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Way To Go, Weyco?
Weyco, a Michigan company intent on getting rid of employees who smoke, fires four employees for refusing to take a test to determine whether they smoke. The company's reasoning for getting rid of the butt-addicted: Smokers' health care costs are higher than non-smokers'. (Along with their absentee rates, I would venture: "Sorry, boss, I'm home having an emphysema attack this morning.") Drug Policy Alliance contends "What you do on your private time is none of your boss' business." Where do you stand?

Posted by aalkon at March 3, 2005 6:55 AM

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Hi Amy -

"What you do on your private time is none of your boss' business."

That's for sure. Where would it end ?!


Posted by: L'Amerloque at March 3, 2005 1:41 AM

Hello Amy,

it has often been claimed that health care costs are higher for smokers, but I think the question is still open to debate: Lung cancer might be expensive to treat, but most victims won't survive their second year. Since we non-smokers live longer, we might be just as expensive because of other expensive illnesses later in life.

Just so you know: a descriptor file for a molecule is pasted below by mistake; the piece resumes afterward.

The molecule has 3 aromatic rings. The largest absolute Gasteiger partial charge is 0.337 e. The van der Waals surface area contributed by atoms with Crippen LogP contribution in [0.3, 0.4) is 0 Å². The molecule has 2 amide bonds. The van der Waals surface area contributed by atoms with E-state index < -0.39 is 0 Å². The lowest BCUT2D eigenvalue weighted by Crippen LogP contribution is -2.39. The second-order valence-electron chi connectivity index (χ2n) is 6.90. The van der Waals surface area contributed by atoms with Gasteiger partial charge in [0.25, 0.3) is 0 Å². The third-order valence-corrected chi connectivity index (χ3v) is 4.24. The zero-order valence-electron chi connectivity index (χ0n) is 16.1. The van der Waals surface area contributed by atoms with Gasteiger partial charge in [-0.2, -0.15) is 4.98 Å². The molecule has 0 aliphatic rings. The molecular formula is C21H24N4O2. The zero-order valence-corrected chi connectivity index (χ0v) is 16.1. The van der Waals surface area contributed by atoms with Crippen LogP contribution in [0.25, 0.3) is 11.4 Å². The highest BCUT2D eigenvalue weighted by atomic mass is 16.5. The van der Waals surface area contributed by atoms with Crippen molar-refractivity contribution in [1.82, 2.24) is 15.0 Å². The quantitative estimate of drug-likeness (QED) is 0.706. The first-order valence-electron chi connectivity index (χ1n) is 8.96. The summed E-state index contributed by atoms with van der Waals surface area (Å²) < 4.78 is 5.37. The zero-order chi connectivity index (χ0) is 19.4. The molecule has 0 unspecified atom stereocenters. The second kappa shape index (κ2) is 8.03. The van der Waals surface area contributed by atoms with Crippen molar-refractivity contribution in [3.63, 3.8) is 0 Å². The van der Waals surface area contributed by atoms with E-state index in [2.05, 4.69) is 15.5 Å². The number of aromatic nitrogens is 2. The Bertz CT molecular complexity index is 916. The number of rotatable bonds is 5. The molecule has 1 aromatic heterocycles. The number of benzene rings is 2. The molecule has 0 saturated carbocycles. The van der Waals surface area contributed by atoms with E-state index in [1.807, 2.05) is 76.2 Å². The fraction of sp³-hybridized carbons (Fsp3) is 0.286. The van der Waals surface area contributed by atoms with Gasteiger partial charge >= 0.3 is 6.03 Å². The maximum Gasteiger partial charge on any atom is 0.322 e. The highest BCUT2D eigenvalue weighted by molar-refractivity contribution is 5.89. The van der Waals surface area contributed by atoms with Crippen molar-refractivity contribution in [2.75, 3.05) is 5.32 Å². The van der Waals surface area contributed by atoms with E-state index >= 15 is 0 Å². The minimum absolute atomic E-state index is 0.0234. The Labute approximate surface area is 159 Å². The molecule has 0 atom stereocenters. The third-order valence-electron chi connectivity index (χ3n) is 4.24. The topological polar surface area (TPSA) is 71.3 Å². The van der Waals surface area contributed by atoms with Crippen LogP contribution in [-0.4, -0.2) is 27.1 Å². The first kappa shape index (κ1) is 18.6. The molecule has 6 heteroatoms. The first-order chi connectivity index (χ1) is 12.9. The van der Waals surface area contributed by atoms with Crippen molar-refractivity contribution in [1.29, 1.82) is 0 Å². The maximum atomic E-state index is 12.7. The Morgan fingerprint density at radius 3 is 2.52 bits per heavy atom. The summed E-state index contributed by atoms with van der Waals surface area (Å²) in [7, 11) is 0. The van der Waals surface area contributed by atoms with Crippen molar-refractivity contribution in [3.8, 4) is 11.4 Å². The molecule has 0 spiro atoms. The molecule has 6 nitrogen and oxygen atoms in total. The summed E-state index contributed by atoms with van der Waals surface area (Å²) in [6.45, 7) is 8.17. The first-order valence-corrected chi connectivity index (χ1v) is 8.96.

Personally, I don't smoke, but I really don't think it's my business if anybody else does, as long as I won't have to inhale.

Just my two cents.

Posted by: Rainer at March 3, 2005 4:05 AM

I wrote about this as well and thought it was a huge violation and load of crock. So will they be getting family histories from employees next? Women with breast cancer in their families are pretty expensive health care wise. How about a low history of high blood pressure and heart disease, another costly condition.

We need to quit allowing the movement of the privacy line. By the time enough people are affected to do something en masse, we will have lost so many rights it will be hard to get them back.

Posted by: Michelle at March 3, 2005 5:10 AM